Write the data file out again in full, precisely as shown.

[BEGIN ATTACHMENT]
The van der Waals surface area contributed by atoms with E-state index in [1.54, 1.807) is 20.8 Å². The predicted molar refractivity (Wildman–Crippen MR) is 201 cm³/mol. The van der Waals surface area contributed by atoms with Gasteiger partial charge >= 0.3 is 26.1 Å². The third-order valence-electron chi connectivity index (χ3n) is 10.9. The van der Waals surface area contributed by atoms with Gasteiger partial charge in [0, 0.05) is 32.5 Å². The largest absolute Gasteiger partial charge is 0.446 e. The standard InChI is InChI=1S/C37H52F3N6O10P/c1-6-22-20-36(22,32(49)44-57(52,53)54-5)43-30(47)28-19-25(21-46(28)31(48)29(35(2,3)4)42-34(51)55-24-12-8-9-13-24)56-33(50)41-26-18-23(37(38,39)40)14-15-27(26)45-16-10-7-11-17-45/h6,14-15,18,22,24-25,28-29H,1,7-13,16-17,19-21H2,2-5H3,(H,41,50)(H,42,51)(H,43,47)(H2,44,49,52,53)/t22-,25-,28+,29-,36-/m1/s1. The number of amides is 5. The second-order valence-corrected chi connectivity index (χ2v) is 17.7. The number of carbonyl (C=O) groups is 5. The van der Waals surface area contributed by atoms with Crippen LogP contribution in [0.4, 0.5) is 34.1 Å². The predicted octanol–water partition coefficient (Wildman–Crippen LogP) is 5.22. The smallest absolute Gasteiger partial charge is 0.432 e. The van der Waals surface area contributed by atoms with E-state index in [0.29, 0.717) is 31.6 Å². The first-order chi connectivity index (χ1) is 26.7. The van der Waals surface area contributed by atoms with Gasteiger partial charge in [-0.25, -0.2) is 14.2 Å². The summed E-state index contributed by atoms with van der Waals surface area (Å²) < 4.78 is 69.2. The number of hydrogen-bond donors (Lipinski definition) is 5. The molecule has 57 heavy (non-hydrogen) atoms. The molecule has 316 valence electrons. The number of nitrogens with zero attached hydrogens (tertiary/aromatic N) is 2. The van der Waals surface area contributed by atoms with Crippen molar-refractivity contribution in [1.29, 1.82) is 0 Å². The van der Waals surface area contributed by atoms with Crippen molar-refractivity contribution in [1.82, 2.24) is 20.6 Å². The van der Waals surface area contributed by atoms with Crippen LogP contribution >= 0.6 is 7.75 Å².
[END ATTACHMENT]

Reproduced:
The van der Waals surface area contributed by atoms with E-state index in [1.54, 1.807) is 20.8 Å². The predicted molar refractivity (Wildman–Crippen MR) is 201 cm³/mol. The van der Waals surface area contributed by atoms with Gasteiger partial charge >= 0.3 is 26.1 Å². The third-order valence-electron chi connectivity index (χ3n) is 10.9. The van der Waals surface area contributed by atoms with Gasteiger partial charge in [0, 0.05) is 32.5 Å². The largest absolute Gasteiger partial charge is 0.446 e. The standard InChI is InChI=1S/C37H52F3N6O10P/c1-6-22-20-36(22,32(49)44-57(52,53)54-5)43-30(47)28-19-25(21-46(28)31(48)29(35(2,3)4)42-34(51)55-24-12-8-9-13-24)56-33(50)41-26-18-23(37(38,39)40)14-15-27(26)45-16-10-7-11-17-45/h6,14-15,18,22,24-25,28-29H,1,7-13,16-17,19-21H2,2-5H3,(H,41,50)(H,42,51)(H,43,47)(H2,44,49,52,53)/t22-,25-,28+,29-,36-/m1/s1. The number of amides is 5. The second-order valence-corrected chi connectivity index (χ2v) is 17.7. The number of carbonyl (C=O) groups is 5. The van der Waals surface area contributed by atoms with Crippen LogP contribution in [0.4, 0.5) is 34.1 Å². The predicted octanol–water partition coefficient (Wildman–Crippen LogP) is 5.22. The smallest absolute Gasteiger partial charge is 0.432 e. The van der Waals surface area contributed by atoms with E-state index in [0.29, 0.717) is 31.6 Å². The first-order chi connectivity index (χ1) is 26.7. The van der Waals surface area contributed by atoms with Gasteiger partial charge in [-0.25, -0.2) is 14.2 Å². The summed E-state index contributed by atoms with van der Waals surface area (Å²) < 4.78 is 69.2. The number of hydrogen-bond donors (Lipinski definition) is 5. The molecule has 57 heavy (non-hydrogen) atoms. The molecule has 316 valence electrons. The number of nitrogens with zero attached hydrogens (tertiary/aromatic N) is 2. The van der Waals surface area contributed by atoms with Crippen molar-refractivity contribution in [1.29, 1.82) is 0 Å². The van der Waals surface area contributed by atoms with Crippen molar-refractivity contribution in [1.82, 2.24) is 20.6 Å². The van der Waals surface area contributed by atoms with Crippen LogP contribution >= 0.6 is 7.75 Å².